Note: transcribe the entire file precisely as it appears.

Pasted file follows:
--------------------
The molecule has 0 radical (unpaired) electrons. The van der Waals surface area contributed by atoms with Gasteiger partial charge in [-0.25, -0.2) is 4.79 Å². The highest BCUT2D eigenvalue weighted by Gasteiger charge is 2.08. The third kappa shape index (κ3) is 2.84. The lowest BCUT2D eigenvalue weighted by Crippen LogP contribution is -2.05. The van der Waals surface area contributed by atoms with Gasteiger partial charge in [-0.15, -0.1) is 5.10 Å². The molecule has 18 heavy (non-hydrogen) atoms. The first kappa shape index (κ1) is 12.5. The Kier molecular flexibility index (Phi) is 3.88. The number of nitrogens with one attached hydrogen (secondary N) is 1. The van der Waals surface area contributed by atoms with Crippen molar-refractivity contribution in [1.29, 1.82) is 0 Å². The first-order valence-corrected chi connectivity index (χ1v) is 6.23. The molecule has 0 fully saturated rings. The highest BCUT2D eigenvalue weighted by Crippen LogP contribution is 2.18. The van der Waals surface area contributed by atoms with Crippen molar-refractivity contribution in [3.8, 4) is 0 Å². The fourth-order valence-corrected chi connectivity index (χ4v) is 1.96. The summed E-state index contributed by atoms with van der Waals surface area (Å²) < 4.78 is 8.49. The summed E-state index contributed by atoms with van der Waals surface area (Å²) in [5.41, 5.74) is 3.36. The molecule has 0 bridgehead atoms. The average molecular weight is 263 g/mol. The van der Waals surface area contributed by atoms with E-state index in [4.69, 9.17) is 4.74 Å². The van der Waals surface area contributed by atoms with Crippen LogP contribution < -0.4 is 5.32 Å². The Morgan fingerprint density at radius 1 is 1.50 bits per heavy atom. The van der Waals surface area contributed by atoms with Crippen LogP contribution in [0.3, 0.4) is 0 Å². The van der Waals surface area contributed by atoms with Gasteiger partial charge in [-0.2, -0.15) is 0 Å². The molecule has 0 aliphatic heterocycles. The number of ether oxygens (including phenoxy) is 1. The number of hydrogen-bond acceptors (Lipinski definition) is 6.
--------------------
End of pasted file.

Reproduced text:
The molecule has 0 radical (unpaired) electrons. The van der Waals surface area contributed by atoms with Gasteiger partial charge in [-0.25, -0.2) is 4.79 Å². The highest BCUT2D eigenvalue weighted by Gasteiger charge is 2.08. The third kappa shape index (κ3) is 2.84. The lowest BCUT2D eigenvalue weighted by Crippen LogP contribution is -2.05. The van der Waals surface area contributed by atoms with Gasteiger partial charge in [-0.15, -0.1) is 5.10 Å². The molecule has 18 heavy (non-hydrogen) atoms. The first kappa shape index (κ1) is 12.5. The Kier molecular flexibility index (Phi) is 3.88. The number of nitrogens with one attached hydrogen (secondary N) is 1. The van der Waals surface area contributed by atoms with Crippen molar-refractivity contribution in [1.29, 1.82) is 0 Å². The first-order valence-corrected chi connectivity index (χ1v) is 6.23. The molecule has 0 fully saturated rings. The highest BCUT2D eigenvalue weighted by Crippen LogP contribution is 2.18. The van der Waals surface area contributed by atoms with Crippen molar-refractivity contribution in [3.8, 4) is 0 Å². The fourth-order valence-corrected chi connectivity index (χ4v) is 1.96. The summed E-state index contributed by atoms with van der Waals surface area (Å²) < 4.78 is 8.49. The summed E-state index contributed by atoms with van der Waals surface area (Å²) in [5.41, 5.74) is 3.36. The molecule has 0 bridgehead atoms. The average molecular weight is 263 g/mol. The van der Waals surface area contributed by atoms with E-state index in [4.69, 9.17) is 4.74 Å². The van der Waals surface area contributed by atoms with Crippen LogP contribution < -0.4 is 5.32 Å². The Morgan fingerprint density at radius 1 is 1.50 bits per heavy atom. The van der Waals surface area contributed by atoms with Crippen LogP contribution in [0.3, 0.4) is 0 Å². The van der Waals surface area contributed by atoms with Gasteiger partial charge in [-0.2, -0.15) is 0 Å². The molecule has 0 aliphatic heterocycles. The number of ether oxygens (including phenoxy) is 1. The number of hydrogen-bond acceptors (Lipinski definition) is 6.